Why Asian throwers have second thoughts before heading to Qualifying School

Japan reached the World Cup of Darts semi-finals in June, becoming the first country of Asian descent to do so. Seigo Asada and Haruki Muramatsu performed to the standard we all knew they could and beyond.

The Japanese duo stole the nations heart, as did another Asian pairing in Singapore’s Paul and Harith Lim – who are renowned for causing upsets, and did so once again as they trounced the highly-fancied Wales, two years after stunning Scotland.

Singapore and Japan both injected that ‘international’ effect into the World Cup of Darts, and they also placed a question in the minds of many viewers: why don’t more Asian arrowsmiths head to Qualifying School and have a go at testing themselves within the pinnacle of the sport?

Royden Lam and Haruki Muramatsu are the only Asian darters to have possessed a PDC tour card. Hong Kong’s Lam won his in 2013, before losing it the following year, and then regaining his ‘golden ticket’ in 2017, only to once again lose it after his two-year ownership ceased. Japan’s Muramatsu owned a tour card during 2015 and 2016. It’s safe to say the 2013-2018 era was a good phase for Asia on the PDC ProTour.

But, is that strictly true? Lam played just six Players Championship events during his first spell as a tour card holder, and no events during his second spell, whilst Muramatsu appeared at 11 ProTour events.

Both players were playing soft-tip darts throughout the course of being on the PDC ProTour. Played on a plastic dartboard, it resembles a way of getting the younger generation into the sport without having to throw pointy, hazardous missiles. But, it’s more than that.

There are thousands and thousands of pounds up for grabs on the soft-tip side of darts with shedloads of viewers streaming the events worldwide, and Asian players – such as Lam, Muramatsu and Paul Lim – always at the backend of events. They aren’t going to risk a huge earner for a circuit where they will be unproven in the PDC.

Yes, they would gain a higher status in the sport of darts, but in Asia they are already categorically well-known thanks to their exploits on the soft-tip scene – which is significantly bigger than steel-tip in the eastern world.


Let’s take Seigo Asada for example. A predominant soft-tip thrower, but a man who is a regular occurrence in the PDC World Darts Championships, PDC Asian Tour and the World Cup of Darts.

‘The Ninja’ won at least 15 out of 32 Perfect Tour titles in 2018, earning a staggering £130,750. If you added his World Championship, Asian Tour and World Cup of Darts winnings to that, his payroll towers over £167,000 for one calendar year. Yes, he could potentially earn more than that in the Professional Darts Corporation, but it’s very unlikely bearing in mind his current level and where he’d stand if he played to his PDC Asian Tour standard on the PDC ProTour.

Asada’s three-dart average on last year’s PDC Asian Tour was 86.39. This would rank him 126th on the Players Championship averages and 33rd on the PDC Challenge Tour averages. Are you going to earn a groundbreaking £167,000 a year if you are playing at that level in the PDC? Probably not.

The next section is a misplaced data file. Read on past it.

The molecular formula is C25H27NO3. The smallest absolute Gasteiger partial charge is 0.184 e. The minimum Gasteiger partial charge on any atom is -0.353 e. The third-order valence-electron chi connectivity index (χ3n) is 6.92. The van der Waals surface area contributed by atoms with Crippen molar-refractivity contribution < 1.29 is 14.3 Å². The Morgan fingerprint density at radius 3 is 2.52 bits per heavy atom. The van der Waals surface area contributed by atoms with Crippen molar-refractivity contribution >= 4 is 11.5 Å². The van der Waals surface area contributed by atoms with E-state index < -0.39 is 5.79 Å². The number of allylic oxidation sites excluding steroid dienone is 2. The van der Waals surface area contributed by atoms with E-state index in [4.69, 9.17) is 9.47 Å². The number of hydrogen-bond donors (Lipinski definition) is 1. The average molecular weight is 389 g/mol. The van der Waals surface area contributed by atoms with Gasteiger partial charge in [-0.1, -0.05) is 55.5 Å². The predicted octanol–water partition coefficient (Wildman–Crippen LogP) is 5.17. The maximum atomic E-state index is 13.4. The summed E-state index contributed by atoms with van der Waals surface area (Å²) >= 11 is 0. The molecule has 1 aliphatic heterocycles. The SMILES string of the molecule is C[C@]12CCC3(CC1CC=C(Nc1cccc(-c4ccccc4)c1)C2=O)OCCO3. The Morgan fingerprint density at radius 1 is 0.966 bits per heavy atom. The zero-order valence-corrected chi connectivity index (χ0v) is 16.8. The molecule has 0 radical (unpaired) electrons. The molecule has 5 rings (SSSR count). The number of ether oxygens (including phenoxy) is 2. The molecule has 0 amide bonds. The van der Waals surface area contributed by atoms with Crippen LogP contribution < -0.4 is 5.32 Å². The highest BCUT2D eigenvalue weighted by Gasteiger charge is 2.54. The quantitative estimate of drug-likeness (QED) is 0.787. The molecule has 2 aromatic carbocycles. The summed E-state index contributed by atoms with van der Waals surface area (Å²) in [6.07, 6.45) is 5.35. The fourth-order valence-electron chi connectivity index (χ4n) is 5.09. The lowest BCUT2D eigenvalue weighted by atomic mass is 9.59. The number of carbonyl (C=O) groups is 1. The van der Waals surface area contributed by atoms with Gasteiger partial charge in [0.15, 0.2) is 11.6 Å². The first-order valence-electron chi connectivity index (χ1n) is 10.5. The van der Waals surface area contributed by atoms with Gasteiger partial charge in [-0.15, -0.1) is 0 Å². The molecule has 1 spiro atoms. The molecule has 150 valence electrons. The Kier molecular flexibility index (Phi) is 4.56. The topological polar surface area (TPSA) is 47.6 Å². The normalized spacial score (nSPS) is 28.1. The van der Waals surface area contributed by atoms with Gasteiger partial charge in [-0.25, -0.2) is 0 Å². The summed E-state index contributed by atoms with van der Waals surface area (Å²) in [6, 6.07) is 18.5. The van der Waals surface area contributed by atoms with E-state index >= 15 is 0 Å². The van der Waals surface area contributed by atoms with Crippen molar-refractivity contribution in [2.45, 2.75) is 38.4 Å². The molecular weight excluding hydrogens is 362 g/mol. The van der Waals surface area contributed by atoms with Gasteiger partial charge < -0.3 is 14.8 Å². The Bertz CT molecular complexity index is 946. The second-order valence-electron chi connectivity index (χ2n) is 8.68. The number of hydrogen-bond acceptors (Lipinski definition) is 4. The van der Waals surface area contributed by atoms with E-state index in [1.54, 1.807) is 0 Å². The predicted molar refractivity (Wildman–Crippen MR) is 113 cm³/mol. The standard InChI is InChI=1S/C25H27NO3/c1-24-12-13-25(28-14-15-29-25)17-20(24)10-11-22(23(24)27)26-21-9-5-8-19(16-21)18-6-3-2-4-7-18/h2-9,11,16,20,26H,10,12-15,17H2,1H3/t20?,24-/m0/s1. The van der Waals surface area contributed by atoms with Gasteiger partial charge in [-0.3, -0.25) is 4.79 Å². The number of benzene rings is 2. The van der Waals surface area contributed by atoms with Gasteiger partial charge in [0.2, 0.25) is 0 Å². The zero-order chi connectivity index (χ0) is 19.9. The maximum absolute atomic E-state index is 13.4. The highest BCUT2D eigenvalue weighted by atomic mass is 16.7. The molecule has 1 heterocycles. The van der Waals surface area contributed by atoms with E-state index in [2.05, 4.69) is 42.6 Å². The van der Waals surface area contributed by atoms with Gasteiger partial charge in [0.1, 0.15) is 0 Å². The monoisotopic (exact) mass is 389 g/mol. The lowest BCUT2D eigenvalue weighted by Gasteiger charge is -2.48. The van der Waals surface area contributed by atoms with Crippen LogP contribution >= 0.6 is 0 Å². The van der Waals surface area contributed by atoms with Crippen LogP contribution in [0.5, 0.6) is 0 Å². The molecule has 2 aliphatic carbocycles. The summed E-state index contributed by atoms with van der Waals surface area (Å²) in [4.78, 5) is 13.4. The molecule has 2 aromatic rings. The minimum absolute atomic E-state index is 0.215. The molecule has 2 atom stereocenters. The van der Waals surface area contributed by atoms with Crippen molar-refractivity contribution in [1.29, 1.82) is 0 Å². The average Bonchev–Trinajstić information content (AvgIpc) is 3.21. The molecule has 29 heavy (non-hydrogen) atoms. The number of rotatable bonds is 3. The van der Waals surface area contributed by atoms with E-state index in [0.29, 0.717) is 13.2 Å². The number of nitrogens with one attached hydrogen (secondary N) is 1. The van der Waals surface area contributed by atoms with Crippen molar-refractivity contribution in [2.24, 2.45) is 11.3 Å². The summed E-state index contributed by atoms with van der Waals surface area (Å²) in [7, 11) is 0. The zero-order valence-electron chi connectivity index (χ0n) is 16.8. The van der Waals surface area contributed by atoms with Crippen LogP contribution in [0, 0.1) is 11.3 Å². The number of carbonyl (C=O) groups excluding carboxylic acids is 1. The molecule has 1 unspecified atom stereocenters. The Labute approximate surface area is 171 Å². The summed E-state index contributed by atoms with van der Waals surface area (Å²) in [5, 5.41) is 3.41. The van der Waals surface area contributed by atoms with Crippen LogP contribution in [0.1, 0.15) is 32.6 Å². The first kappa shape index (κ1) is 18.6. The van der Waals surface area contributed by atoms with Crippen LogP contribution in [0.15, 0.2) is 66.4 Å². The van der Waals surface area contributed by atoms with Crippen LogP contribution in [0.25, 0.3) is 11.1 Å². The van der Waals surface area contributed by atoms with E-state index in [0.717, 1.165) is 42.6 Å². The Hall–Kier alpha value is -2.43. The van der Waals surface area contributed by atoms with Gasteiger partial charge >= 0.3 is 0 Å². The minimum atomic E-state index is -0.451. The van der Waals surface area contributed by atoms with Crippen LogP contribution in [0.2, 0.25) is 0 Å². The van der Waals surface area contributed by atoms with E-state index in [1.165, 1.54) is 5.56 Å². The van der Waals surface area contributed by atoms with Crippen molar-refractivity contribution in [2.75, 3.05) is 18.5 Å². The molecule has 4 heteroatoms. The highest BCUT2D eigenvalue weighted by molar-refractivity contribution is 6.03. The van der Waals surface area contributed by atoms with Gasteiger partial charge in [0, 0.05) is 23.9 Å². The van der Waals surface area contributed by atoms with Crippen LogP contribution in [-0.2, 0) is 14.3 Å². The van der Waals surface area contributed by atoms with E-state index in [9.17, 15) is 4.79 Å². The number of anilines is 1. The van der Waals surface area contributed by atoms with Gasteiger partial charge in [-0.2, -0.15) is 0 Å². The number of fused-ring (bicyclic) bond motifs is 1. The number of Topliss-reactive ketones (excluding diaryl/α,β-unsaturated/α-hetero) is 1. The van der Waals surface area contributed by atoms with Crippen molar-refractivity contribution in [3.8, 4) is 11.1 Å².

Obviously, Asada’s level will significantly rise if he was to play in the PDC. He’s shown it at the World Championships as he pushed James Wade to the limit, and he’ll get tested a lot more on the ProTour, but the point still stands.

According to the Faria Darting Index (FDI), Asada’s current level is 1647. To put that into perspective, it’s the 88th highest out of the 128 PDC tour card holders, and a similar calibre to the likes of Vincent van der Meer, Yordi Meeuwisse and Stephen Burton.

A recent simulation, ran by Lendel Faria himself, proved that Japan’s Asada would obtain approximately £299 per Players Championship event – that’s £9,000 a year. A little far off that £130,000-plus he acquires playing the Perfect Tour in soft-tip.

Evidently, that £9,000 is only from Players Championship events and doesn’t include the winnings he could potentially acquire from the European Tour, UK Open, World Championship, World Cup of Darts, and the like.

DartsLive’s The World is another soft-tip circuit that features the best in Asia. Lourence Ilagan, Paul Lim and Royden Lam all reached finals on the five-stage tour, with Hong Kong’s Lam clinching the $30,000 crown after winning the Grand Final.

The World stages prize fund is at a similar rate to the PDC Players Championship events, but of course the Asian throwers who are in question will have a much higher chance of winning.

Of course, we want to see more players of Asian descent locking horns with the best in the sport, but we can’t expect them to drop thousands and thousands of pounds, a life with their family at home and probably in a country they cherish – when they already have huge tournaments and a sport they adore at home in soft-tip darts.

For now, until the PDC establishes more tournaments on the Asian continent, the Asian arrowsmiths’ biannual visits for the World Cup of Darts and World Championship will remain a regular occurrence.

Please note all statistics and factual information were correct at the time of writing

About The Author

Ben Hudd Ben is a dedicated sports writer and has been covering all forms of darts for a number of years, from the grassroots to professional level.

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